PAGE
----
ďThe Freedmenís BureauĒ

July 25, 1868

Alfred R. Waud

ďThe Freedmenís BureauĒ

Black Americans; Reconstruction; U.S. Military;

No 'People' indexed for this cartoon.

American South;

No caption

In July 1868, Congress essentially ended the existence of the Freedmen's Bureau, a temporary federal agency established to provide basic relief to emancipated slaves.  Cartoonist A. R. Waud honors its three years of service by portraying it as the necessary line of defense protecting black Southerners from their hostile white neighbors.

In February 1862, George William Curtis, an abolitionist and columnist for Harper's Weekly, wrote Treasury Secretary Salmon Chase suggesting the creation of a federal agency to assist the former slaves crossing into Union territory.  It was an idea already eagerly discussed among abolitionists, and Curtis publicly promoted it in his ďLoungerĒ column in the March 1, 1862 issue of Harper's Weekly.  He placed such importance on the issue that he addressed it again in the first issue of the newspaper in which he assumed responsibility as editorial writer, December 26, 1863.  Curtis and his father-in-law, Francis Shaw, president of the philanthropic Freedmenís Relief Association, helped Senator Charles Sumner of Massachusetts draft the Freedmenís Bill to establish the Freedmenís Bureau.  

Radical Republicans like Curtis wanted the agency in the Treasury Department under the abolitionist Chase.  Others wanted it positioned within the War Department, so passage of the legislation was delayed until after Chase resigned in 1864.  In March 3, 1865, Congress created the Bureau of Refugees, Freedmen, and Abandoned Lands, commonly known as the Freedmenís Bureau.  The final version of the bill established a temporary agency within the War Department, under the direction of General Oliver Otis Howard.  

The law granted relief to black and white persons displaced by the Civil War, but was aimed at assisting the freed slaves in their transition from enslavement to liberty.  The freed slaves were provided basic shelter and medical care, assistance in labor-contract negotiation and the establishment of schools, and similar services.  The Freedmen's Bureau was the first federal agency dedicated to social welfare.

In February 1866, Congress passed a second Freedmenís Bureau Act, which extended the temporary agencyís life for two years and gave the United States Army the responsibility of protecting the civil rights of black Americans in the former Confederate states.  President Andrew Johnson, however, vetoed the bill.  Although Congress had rejected Johnson's own Reconstruction program in 1865 as too lenient, many Republicans were surprised by the president's veto.  It was the beginning, though, of an increasingly acrimonious relationship between the Democratic president and the Republican Congress over the shape and control of Reconstruction in the postwar South.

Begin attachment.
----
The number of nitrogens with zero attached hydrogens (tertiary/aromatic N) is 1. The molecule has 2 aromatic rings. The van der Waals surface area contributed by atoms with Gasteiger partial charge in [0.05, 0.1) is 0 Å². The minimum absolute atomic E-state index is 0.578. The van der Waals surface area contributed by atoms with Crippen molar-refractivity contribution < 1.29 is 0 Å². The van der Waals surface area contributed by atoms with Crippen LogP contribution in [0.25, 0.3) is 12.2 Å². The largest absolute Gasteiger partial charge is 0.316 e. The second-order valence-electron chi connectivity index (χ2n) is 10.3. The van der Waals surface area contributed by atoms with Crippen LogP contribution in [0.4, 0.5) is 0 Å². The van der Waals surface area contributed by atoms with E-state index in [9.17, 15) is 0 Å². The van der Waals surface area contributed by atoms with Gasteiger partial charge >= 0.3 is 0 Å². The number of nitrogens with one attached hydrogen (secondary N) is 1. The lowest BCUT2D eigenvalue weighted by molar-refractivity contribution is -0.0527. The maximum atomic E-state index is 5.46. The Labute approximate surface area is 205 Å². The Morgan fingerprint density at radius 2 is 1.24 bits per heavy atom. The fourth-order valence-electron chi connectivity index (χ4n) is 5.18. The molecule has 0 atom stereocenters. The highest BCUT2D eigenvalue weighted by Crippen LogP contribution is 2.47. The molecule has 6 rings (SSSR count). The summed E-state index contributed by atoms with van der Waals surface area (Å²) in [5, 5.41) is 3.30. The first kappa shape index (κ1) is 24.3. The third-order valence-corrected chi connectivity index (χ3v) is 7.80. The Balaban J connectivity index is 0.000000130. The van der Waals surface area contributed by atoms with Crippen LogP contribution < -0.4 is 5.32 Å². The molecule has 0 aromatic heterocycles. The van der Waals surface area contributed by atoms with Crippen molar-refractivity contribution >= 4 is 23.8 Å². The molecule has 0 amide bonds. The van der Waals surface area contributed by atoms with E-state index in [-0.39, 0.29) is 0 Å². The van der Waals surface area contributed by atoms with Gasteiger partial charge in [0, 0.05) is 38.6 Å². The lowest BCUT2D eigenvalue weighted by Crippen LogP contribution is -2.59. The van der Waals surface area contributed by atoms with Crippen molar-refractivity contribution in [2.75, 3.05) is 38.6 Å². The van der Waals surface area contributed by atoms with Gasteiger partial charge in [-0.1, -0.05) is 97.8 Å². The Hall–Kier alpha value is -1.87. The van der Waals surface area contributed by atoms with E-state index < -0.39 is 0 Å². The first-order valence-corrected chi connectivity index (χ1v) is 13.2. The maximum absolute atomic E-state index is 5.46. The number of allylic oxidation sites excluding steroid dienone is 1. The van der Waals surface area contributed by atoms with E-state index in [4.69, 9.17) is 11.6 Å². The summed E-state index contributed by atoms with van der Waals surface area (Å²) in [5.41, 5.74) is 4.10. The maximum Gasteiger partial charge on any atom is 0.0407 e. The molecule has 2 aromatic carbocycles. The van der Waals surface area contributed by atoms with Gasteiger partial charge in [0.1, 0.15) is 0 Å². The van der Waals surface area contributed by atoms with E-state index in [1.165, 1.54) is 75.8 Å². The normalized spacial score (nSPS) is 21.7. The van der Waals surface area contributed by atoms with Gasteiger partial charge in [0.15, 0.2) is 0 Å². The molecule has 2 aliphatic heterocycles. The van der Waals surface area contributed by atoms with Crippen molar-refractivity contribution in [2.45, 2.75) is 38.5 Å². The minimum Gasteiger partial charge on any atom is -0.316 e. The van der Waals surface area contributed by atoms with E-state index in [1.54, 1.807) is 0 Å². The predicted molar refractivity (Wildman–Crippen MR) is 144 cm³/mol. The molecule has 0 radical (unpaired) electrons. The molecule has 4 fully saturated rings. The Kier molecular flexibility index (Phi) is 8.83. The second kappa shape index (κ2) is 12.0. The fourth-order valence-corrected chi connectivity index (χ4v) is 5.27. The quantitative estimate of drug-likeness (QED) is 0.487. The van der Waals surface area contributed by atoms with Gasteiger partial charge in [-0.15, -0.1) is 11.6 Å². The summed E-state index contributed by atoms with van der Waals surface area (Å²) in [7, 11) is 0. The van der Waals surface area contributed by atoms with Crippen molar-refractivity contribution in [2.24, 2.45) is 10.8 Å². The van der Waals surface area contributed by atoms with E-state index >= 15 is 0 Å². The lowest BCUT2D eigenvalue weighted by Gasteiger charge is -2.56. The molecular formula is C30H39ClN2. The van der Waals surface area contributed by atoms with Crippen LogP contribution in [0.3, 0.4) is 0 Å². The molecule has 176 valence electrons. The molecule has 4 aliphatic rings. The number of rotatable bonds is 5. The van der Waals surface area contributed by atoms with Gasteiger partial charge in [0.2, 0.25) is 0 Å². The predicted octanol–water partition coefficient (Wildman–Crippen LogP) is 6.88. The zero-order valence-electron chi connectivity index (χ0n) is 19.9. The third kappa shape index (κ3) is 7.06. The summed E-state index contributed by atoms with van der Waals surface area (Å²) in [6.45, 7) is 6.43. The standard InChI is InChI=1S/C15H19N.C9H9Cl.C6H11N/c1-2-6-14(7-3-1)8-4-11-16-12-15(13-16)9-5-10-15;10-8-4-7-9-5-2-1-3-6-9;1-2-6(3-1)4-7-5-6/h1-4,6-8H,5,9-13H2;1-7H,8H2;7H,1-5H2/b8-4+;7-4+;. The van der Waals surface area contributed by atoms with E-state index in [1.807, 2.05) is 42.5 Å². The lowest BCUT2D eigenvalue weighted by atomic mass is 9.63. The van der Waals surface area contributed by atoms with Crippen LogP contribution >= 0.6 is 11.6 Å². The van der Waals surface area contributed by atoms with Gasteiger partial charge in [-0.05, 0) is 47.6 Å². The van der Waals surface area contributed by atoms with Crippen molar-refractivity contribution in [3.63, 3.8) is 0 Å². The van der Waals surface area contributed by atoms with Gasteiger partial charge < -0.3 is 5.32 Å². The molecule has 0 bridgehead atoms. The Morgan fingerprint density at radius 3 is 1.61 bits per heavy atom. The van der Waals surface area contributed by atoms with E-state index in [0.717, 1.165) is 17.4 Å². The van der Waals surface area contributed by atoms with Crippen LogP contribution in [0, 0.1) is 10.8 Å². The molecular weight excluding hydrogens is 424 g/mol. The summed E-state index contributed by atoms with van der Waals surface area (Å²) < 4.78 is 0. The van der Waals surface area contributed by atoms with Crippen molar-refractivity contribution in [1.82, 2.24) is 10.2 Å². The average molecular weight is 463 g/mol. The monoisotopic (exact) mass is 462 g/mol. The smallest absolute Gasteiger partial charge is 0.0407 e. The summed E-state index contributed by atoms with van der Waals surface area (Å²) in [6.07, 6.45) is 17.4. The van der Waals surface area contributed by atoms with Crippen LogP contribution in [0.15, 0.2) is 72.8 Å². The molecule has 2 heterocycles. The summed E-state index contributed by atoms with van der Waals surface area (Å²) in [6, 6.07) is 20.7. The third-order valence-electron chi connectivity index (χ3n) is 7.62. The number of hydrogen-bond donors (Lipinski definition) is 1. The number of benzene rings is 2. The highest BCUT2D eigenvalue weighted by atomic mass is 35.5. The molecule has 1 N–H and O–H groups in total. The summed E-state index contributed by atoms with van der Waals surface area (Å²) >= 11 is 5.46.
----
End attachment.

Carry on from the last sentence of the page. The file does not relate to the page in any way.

That spring, President Johnson sent Generals John Steedman and Joseph Fullerton on a tour of the South to gather information in an effort to discredit the Freedmenís Bureau.  Southern blacks, however, expressed strong support for the continued presence of the Freemenís Bureau in the South, believing that it gave them necessary aid and, especially, protection.  In one case, when General Steedman offered a crowd of 800 blacks a hypothetical choice between the Freedmenís Bureau and the United States Army, the audience overwhelmingly chose the Bureau.  In July 1866, Congress passed the Freedmenís Bureau Act a second time.  President Johnson vetoed it again, but Congress was able to override his veto and it became law.

The Freedmen's Bureau helped Southern blacks build schools and churches, enforced civil rights and due process, facilitated the reunion of families separated by slavery, and allocated basic necessities of food and shelter until recipients could provide for themselves.  Yet, for all the good that it did, the agency's effectiveness was hampered by several obstacles.  During most of its three years of existence, it never had sufficient funding or personnel (at its peak, it only had 900 agents throughout the South).  It also faced opposition from segments of the Southern white population and their political representatives at the local, state, and federal level.  Furthermore, many whites in the North and their congressmen became increasingly uneasy about Reconstruction, and in this case over a federal social program targeting one specific group of Americans.  

On July 6, 1868, Congress passed a law that essentially instructed the Freedmen's Bureau to close up shop.  The federal legislation extended the agency's life to the end of the year, but discontinued it in the former Confederate states that were reconstructed (all but three).  On January 1, 1869, General Howard brought most of the agency's activities to a halt.

In an editorial appearing in the same issue as this cartoon, George William Curtis reflected on the vital role the Freedmen's Bureau had played.  "No institution was ever more imperatively necessary, and none has been more useful."  The Harper's Weekly editor agreed with cartoonist Waud's perspective that the Freedmen's Bureau had prevented a "war of races" in the postwar South.  The Civil War ended with the slaves freed, but left them without resources and hated in the land they knew.  "The Freedmen's Bureau was the conscience and common-sense of the country stepping between the hostile parties and saying to them, with irresistible authority, 'Peace!'"  The agency "stood between the freedmen and starvation and cruel laws, meanwhile giving them arms and schools and civil and political equality, that they might start fair in the common race."  

Robert C. Kennedy

ďThe Freedmenís BureauĒ
July 23, 2024

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